Background: The relationship of polymorphisms of the genes that encode for alcohol-metabolizing enzymes and individual vulnerability to alcoholism and alcoholic liver disease (ALD) in women is unclear. We determined the genotypes of ADH1B, ADH1C, CYP2E1 (Dra-I and Pst-I) and ALDH2 in a group of Caucasian Spanish women. Methods: We performed a cross-sectional case-control study. The study group was made of 220 women. Of these, 85 were alcoholic (27 without liver disease and 58 with alcoholic liver disease) and 135 were non-alcoholic (42 healthy controls and 93 with liver disease unrelated to alcohol). Genotyping of alcohol-metabolizing enzymes was performed using PCR-RFLP methods. Results: The distribution of the allelic variants (alleles 1 and 2) in the whole subjects analyzed was: ADH1B 91.6% and 8.4%; ADH1C 58.4% and 41.6%; CYP2E1 Dra-I 15% and 85%; CYP2E1 Pst-I 96.8% and 3.2%; and ALDH2 100% and 0%, respectively. Carriage of genotypes containing the ADH1B*2 mutant allele significantly protected against alcoholism [odds-ratio (OR) = 0.00; 95% confidence interval (95% CI): 0.00-0.94; p = 0.02] but was associated with an increased risk for alcoholic liver disease among alcohol-dependent women [OR = 0.43; 95% CI: 0.18-0.41; p = 0.004]. Analysis of the remaining loci showed no significant associations. Conclusions: In Caucasian Spanish women the ADH1B*2 allele modulates the risk for alcohol dependence and for alcoholic liver disease. Given the small number of alcoholic women analyzed here, these data need further validation in larger cohorts. © 2006 Elsevier Ireland Ltd. All rights reserved.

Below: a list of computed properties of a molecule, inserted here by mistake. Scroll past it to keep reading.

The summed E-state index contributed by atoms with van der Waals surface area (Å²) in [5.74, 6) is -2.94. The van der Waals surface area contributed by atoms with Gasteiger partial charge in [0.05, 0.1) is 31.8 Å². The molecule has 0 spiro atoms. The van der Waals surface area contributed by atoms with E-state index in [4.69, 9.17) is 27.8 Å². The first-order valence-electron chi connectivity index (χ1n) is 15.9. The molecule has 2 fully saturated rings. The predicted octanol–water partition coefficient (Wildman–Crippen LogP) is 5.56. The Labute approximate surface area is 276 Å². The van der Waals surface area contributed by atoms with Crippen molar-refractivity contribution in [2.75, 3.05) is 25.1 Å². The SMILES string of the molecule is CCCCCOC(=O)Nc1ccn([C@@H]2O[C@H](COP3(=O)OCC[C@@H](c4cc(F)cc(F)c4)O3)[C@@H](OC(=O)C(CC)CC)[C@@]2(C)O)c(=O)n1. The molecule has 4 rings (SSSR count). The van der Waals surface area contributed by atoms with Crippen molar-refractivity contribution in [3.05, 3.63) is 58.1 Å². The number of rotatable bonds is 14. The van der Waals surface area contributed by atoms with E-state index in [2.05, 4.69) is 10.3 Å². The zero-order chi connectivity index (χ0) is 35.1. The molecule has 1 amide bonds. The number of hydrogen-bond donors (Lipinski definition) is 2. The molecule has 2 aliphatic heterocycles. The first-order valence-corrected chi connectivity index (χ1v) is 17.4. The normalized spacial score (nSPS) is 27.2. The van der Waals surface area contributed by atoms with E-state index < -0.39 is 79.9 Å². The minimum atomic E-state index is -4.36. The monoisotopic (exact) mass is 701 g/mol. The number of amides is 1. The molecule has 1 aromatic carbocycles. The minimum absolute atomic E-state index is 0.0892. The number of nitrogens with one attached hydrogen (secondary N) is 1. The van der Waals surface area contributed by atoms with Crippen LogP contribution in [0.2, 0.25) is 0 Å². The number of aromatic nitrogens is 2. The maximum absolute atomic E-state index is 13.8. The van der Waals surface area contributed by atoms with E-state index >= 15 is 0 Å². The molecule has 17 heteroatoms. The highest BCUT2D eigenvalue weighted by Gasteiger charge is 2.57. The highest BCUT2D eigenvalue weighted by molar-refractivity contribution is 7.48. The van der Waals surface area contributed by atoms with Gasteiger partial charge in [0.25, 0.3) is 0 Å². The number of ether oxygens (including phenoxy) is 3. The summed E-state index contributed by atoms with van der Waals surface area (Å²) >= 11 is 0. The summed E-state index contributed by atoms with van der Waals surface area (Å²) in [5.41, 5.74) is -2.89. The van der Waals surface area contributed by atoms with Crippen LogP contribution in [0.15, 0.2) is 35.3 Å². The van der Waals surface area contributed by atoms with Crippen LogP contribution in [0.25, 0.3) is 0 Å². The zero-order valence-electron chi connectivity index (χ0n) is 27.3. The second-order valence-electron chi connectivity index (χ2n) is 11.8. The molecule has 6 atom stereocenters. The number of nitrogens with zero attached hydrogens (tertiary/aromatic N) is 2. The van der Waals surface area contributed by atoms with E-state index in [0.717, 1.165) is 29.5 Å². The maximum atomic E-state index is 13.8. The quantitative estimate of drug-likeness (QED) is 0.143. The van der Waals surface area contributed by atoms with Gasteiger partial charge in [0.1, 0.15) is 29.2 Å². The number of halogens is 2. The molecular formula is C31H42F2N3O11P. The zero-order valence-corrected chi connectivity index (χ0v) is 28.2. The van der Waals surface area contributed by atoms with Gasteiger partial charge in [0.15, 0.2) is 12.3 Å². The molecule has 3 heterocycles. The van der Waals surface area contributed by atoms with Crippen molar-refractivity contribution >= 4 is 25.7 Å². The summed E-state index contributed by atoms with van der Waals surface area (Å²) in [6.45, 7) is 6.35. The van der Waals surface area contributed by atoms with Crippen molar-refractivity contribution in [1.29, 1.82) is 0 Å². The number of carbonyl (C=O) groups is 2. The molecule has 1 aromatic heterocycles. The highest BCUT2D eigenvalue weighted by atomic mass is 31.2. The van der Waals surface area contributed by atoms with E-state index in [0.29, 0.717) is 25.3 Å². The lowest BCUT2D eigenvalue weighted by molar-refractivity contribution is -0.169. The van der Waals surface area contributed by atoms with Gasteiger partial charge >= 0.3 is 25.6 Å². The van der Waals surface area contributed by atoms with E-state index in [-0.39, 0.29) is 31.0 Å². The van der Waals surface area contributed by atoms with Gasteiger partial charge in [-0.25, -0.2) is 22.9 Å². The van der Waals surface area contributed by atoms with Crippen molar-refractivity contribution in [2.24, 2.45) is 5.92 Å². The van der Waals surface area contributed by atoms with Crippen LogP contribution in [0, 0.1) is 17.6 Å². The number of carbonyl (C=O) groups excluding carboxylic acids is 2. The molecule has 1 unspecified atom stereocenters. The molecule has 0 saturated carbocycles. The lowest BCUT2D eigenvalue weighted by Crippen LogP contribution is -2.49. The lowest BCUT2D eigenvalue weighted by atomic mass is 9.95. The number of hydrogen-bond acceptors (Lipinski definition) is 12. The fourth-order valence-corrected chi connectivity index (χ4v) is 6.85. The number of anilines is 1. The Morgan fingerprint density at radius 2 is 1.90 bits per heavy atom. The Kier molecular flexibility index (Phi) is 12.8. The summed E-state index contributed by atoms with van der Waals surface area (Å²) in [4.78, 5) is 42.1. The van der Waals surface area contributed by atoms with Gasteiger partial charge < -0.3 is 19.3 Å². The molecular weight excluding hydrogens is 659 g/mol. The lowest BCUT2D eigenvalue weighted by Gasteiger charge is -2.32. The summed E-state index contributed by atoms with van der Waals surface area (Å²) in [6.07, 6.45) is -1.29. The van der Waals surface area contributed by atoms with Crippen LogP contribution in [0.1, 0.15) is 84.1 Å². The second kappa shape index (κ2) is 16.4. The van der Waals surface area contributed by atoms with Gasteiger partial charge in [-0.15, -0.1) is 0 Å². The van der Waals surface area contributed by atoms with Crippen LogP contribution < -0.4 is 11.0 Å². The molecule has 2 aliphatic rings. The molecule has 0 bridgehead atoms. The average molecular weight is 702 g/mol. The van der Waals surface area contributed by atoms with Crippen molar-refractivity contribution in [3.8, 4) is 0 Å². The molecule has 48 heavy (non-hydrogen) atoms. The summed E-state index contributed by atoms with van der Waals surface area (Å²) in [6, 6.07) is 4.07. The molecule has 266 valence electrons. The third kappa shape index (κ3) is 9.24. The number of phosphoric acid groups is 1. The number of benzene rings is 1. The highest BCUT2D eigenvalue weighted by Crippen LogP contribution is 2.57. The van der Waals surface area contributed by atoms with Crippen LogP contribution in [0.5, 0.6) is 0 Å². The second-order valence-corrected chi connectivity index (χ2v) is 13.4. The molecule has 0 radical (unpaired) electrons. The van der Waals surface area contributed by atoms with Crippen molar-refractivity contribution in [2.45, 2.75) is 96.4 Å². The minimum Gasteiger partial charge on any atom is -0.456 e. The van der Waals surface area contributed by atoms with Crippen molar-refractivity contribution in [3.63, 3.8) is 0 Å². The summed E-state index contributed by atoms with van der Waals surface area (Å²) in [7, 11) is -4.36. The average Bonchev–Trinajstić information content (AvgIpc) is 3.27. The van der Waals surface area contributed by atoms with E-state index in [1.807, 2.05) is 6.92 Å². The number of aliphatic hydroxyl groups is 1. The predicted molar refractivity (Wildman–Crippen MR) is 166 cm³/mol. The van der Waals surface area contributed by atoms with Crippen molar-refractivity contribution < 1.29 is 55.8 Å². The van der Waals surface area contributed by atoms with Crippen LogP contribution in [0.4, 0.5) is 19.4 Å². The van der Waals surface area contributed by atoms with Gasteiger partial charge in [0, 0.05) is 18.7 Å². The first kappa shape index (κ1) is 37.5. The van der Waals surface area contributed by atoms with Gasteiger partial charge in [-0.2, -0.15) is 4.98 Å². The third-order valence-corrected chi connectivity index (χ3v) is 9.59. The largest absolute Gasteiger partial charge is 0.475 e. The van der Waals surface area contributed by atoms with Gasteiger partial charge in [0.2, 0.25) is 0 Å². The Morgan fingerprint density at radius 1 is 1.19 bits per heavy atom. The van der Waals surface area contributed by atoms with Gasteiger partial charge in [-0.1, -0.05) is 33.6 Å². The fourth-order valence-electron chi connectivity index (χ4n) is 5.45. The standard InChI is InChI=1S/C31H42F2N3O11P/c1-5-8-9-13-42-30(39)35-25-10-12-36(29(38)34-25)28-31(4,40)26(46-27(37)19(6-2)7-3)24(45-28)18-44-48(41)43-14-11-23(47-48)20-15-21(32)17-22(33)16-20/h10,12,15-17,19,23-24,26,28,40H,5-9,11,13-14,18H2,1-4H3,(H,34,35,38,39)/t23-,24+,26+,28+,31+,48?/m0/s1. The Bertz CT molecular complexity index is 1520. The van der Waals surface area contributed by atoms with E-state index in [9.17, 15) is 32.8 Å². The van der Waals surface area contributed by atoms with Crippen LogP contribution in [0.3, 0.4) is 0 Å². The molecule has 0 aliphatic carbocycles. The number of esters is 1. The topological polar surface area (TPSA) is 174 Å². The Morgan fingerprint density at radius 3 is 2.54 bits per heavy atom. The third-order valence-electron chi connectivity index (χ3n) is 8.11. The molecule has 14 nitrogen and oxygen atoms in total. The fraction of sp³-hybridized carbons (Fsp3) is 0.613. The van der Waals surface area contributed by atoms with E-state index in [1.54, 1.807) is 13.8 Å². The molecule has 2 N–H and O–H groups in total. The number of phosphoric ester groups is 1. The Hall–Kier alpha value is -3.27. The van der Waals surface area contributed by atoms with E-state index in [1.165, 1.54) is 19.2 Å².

|Journal||Drug and Alcohol Dependence|
|Publication status||Published - 15 Sept 2006|
- Alcohol dehydrogenase
- Alcoholic liver disease
- Aldehyde dehydrogenase
- Cytochrome P4502E1